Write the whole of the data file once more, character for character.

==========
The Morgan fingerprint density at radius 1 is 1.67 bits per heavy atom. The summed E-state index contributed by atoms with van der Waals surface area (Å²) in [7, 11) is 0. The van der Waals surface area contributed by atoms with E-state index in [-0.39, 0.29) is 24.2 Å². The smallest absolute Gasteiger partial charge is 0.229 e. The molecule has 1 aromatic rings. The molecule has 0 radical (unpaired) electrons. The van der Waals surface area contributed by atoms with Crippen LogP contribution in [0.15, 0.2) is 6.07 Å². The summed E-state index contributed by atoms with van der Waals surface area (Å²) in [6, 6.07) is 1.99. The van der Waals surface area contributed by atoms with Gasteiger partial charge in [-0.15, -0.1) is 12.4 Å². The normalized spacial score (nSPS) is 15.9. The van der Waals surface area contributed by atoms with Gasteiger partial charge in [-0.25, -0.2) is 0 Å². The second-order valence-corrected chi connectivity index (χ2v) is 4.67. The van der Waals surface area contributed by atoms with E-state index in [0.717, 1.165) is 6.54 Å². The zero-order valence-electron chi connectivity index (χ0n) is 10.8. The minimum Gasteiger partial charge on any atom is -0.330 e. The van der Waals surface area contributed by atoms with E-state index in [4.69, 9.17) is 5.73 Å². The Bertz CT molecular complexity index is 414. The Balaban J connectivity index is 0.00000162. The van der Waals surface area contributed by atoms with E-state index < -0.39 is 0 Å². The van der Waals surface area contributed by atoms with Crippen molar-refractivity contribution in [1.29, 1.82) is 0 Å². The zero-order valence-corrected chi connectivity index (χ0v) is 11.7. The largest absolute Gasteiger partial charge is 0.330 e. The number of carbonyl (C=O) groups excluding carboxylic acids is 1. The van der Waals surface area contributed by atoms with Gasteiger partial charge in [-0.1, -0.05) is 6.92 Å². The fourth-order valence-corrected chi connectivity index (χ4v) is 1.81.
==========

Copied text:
The Morgan fingerprint density at radius 1 is 1.67 bits per heavy atom. The summed E-state index contributed by atoms with van der Waals surface area (Å²) in [7, 11) is 0. The van der Waals surface area contributed by atoms with E-state index in [-0.39, 0.29) is 24.2 Å². The smallest absolute Gasteiger partial charge is 0.229 e. The molecule has 1 aromatic rings. The molecule has 0 radical (unpaired) electrons. The van der Waals surface area contributed by atoms with Crippen LogP contribution in [0.15, 0.2) is 6.07 Å². The summed E-state index contributed by atoms with van der Waals surface area (Å²) in [6, 6.07) is 1.99. The van der Waals surface area contributed by atoms with Gasteiger partial charge in [-0.15, -0.1) is 12.4 Å². The normalized spacial score (nSPS) is 15.9. The van der Waals surface area contributed by atoms with Gasteiger partial charge in [-0.25, -0.2) is 0 Å². The second-order valence-corrected chi connectivity index (χ2v) is 4.67. The van der Waals surface area contributed by atoms with E-state index in [0.717, 1.165) is 6.54 Å². The zero-order valence-electron chi connectivity index (χ0n) is 10.8. The minimum Gasteiger partial charge on any atom is -0.330 e. The van der Waals surface area contributed by atoms with E-state index in [4.69, 9.17) is 5.73 Å². The Bertz CT molecular complexity index is 414. The Balaban J connectivity index is 0.00000162. The van der Waals surface area contributed by atoms with E-state index < -0.39 is 0 Å². The van der Waals surface area contributed by atoms with Crippen molar-refractivity contribution in [1.29, 1.82) is 0 Å². The zero-order valence-corrected chi connectivity index (χ0v) is 11.7. The largest absolute Gasteiger partial charge is 0.330 e. The number of carbonyl (C=O) groups excluding carboxylic acids is 1. The van der Waals surface area contributed by atoms with Gasteiger partial charge in [-0.1, -0.05) is 6.92 Å². The fourth-order valence-corrected chi connectivity index (χ4v) is 1.81.